The act of begging is a crime in 20 Indian states. In most places, people can be arrested for “looking poor.” Most of the state laws (except of Assam and Tamil Nadu) consider the mere appearance of not having the means to sustain oneself or wandering about in a public place as begging. In other words, if you look poor, you can be arrested. The law in West Bengal uses language similar to early colonial laws, such as the term ‘vagrants’. Some laws date back to pre-Independence times (Tamil Nadu), some are as recent as 2004 (Sikkim), but the classification of begging as a criminal activity remains unchanged. There have been reports of police raids rounding up homeless working people or nomadic tribes as “beggars”. Laws allow the police to round up beggars without warrant and judges to confine them in government-run institutions for long or indefinite periods–a violation of constitutional principles. In some states, a distinction is made between a workhouse (where those capable of physical labour are detained) and special homes (for those incapable of physical labour).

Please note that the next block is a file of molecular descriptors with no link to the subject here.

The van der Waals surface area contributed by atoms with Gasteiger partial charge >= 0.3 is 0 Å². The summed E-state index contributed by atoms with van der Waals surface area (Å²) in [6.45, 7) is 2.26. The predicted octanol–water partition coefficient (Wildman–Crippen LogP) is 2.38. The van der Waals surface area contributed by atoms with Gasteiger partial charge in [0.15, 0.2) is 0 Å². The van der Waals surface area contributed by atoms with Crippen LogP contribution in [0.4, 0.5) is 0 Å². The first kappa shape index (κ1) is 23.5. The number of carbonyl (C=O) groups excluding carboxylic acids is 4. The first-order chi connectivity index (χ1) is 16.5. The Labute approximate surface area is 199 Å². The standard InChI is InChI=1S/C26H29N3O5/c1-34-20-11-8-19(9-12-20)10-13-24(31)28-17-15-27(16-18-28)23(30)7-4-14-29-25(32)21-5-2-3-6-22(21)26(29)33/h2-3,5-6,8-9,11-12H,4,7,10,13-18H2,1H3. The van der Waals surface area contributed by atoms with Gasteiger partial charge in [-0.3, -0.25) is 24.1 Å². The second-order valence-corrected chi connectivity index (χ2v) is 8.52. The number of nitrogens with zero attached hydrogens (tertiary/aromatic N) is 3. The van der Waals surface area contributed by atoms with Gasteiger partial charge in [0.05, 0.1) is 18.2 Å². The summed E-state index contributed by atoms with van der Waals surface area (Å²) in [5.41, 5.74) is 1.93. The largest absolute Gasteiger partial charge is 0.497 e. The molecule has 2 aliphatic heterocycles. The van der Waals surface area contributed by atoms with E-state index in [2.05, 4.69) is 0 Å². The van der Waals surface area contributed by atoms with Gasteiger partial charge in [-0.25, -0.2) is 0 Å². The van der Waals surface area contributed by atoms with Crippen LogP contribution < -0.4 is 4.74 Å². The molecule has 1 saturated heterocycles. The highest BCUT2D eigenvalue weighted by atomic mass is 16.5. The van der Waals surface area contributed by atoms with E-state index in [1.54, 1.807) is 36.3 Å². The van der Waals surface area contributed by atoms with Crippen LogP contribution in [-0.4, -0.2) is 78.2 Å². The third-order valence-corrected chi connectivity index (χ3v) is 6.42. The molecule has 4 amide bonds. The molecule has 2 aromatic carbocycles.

Most state laws allow the police to arrest anyone they think is a beggar without a warrant. In its drive to “beautify” the city in the run up to the Commonwealth Games, the Delhi government decided to rid the city of beggars. It set up “mobile courts” where a magistrate would sit in a minibus and summarily try the beggars rounded up. The question arises: if the “crime” of begging is so serious that it is classified as cognisable and non-bailable, how is a “summary” inquiry sufficient to establish guilt?
Under most laws (with the exception of Karnataka, Jammu and Kashmir, Bihar and West Bengal), the court can also order the detention of people who are dependent on the person arrested for begging. So if a man is arrested for begging, his wife and children can be detained. In Himachal Pradesh, the law goes a step further by allowing the court to send people who knowingly live off the earnings of a beggar to jail. Under this law, anyone proved “to be living with or to be habitually in company of, a beggar” can be punished. The police can arrest and detain entire families under this provision. Local police or officers of the welfare department conduct periodic raids to clear the streets of beggars. Those rounded up routinely include members of the transgender community, for whom begging is a significant source of livelihood. Many state laws treat begging as a cognisable and non-bailable offense, for which a summary inquiry can be held to ascertain guilt and award punishment.
THE WORLD FOR THE WORKERS!